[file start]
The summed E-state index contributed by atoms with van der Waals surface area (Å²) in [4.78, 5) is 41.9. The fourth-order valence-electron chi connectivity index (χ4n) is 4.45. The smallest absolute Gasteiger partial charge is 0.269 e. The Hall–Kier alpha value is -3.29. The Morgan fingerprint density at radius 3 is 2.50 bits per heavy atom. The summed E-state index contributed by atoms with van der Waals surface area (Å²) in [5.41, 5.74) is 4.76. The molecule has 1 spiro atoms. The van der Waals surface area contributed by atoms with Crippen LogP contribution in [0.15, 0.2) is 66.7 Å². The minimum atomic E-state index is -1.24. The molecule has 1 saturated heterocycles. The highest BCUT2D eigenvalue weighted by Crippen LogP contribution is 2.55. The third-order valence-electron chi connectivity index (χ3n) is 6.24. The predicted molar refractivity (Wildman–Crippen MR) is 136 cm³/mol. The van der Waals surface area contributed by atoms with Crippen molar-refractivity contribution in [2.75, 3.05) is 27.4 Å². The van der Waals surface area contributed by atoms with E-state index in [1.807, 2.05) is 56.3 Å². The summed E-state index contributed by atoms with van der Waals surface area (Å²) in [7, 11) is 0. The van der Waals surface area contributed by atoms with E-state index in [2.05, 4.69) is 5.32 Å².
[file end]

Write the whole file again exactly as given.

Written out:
The summed E-state index contributed by atoms with van der Waals surface area (Å²) in [4.78, 5) is 41.9. The fourth-order valence-electron chi connectivity index (χ4n) is 4.45. The smallest absolute Gasteiger partial charge is 0.269 e. The Hall–Kier alpha value is -3.29. The Morgan fingerprint density at radius 3 is 2.50 bits per heavy atom. The summed E-state index contributed by atoms with van der Waals surface area (Å²) in [5.41, 5.74) is 4.76. The molecule has 1 spiro atoms. The van der Waals surface area contributed by atoms with Crippen LogP contribution in [0.15, 0.2) is 66.7 Å². The minimum atomic E-state index is -1.24. The molecule has 1 saturated heterocycles. The highest BCUT2D eigenvalue weighted by Crippen LogP contribution is 2.55. The third-order valence-electron chi connectivity index (χ3n) is 6.24. The predicted molar refractivity (Wildman–Crippen MR) is 136 cm³/mol. The van der Waals surface area contributed by atoms with Crippen molar-refractivity contribution in [2.75, 3.05) is 27.4 Å². The van der Waals surface area contributed by atoms with E-state index in [1.807, 2.05) is 56.3 Å². The summed E-state index contributed by atoms with van der Waals surface area (Å²) in [7, 11) is 0. The van der Waals surface area contributed by atoms with E-state index in [2.05, 4.69) is 5.32 Å².